Best of Neighborhood News 3/14: Minneapolis Park Board looks to build memorial honoring survivors of sexual violence


Following in the wake of the #MeToo movement and heightened visibility for sexual assault survivors, the Minneapolis Parks and Recreation Board is considering funding a memorial in Boom Island Park. Break the Silence, a local group of survivors and allies, is seeking the Board’s support for the construction of the memorial, and commissioners have voted to explore funding options.

“The memorial concept holds true to what we have seen nationally, that when survivors tell their stories they unconsciously give other survivors permission to tell theirs,” [Sarah Super, Break the Silence organizer] told the board.

Find more details on the prospective project at The Journal.

Native theater company debuts first full production

Turtle Theater Collective, a Native theater company based in Minneapolis, debuted their first full length production on March 9 at The Southern Theater. For the debut, the Collective chose “Almighty Voice and his Wife,” a classic Native play that examines theatrical form and the performance of Indianness by white people.

“There’s a narrative in the Twin Cities theater community that there’s no Native theater,” said Marisa Carr, a founding member of Turtle Theater Collective and a graduate of the University of Minnesota. “That’s not true … Native theater has not been produced in the Twin Cities enough for Native theater artists to continue to develop our craft.”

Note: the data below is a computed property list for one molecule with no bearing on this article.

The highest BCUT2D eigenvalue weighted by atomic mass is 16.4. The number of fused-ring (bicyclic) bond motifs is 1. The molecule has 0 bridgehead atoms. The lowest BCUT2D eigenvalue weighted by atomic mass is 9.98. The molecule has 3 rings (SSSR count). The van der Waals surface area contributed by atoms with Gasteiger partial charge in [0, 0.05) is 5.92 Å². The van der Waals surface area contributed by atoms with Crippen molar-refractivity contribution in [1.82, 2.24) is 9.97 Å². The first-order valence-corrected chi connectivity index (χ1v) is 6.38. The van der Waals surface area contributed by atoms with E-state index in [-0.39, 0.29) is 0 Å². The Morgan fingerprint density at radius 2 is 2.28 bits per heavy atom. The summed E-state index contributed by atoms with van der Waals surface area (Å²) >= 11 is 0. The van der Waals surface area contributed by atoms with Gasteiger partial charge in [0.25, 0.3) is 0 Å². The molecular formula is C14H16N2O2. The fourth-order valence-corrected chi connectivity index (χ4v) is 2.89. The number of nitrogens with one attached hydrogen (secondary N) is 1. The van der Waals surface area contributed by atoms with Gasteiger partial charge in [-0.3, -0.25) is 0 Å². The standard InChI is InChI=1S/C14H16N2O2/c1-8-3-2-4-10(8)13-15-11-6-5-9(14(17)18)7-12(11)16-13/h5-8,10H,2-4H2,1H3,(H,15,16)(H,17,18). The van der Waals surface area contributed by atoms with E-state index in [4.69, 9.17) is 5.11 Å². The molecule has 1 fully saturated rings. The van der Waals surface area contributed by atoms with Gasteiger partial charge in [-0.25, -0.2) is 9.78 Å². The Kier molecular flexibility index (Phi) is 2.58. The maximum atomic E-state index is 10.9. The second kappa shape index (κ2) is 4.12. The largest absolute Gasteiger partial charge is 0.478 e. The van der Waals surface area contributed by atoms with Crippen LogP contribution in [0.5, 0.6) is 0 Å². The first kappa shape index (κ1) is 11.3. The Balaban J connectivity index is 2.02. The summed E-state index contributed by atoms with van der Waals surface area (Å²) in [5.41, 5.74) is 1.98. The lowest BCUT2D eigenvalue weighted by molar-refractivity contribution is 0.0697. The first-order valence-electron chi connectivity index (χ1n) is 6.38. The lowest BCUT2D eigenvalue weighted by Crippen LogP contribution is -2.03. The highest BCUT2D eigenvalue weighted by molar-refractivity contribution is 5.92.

Read more about “Almighty Voice and his Wife” as well as Turtle Theater Collective’s upcoming projects at the Minnesota Daily.

Jewish Community Action launches justice initiative tackling prison system

The Jewish Community Action, a St. Paul group, is partnering with local coalitions, people of color, interfaith collectives and immigrant groups to organize against the for-profit prison industry. Their campaign is called Decriminalizing Communities and will emphasize incarceration as a last resort, instead favoring mental health treatment, rehabilitation, and other community-based systems.

“We believe that all people are equal. We believe that all people deserve to live in safe communities and safe homes. Despite its name, we do not believe that our criminal justice system is just. In the past 20 years, all forms of crime have declined in our state, yet we continue to incarcerate more people for longer periods of time. Evidence shows that our prison system is both profit-motivated and powered by the racial oppression that underlies many of the systems that remain fundamental to our society. We believe in the need for a justice system that is truly fair.”

For more information or to get involved, see Monitor Saint Paul.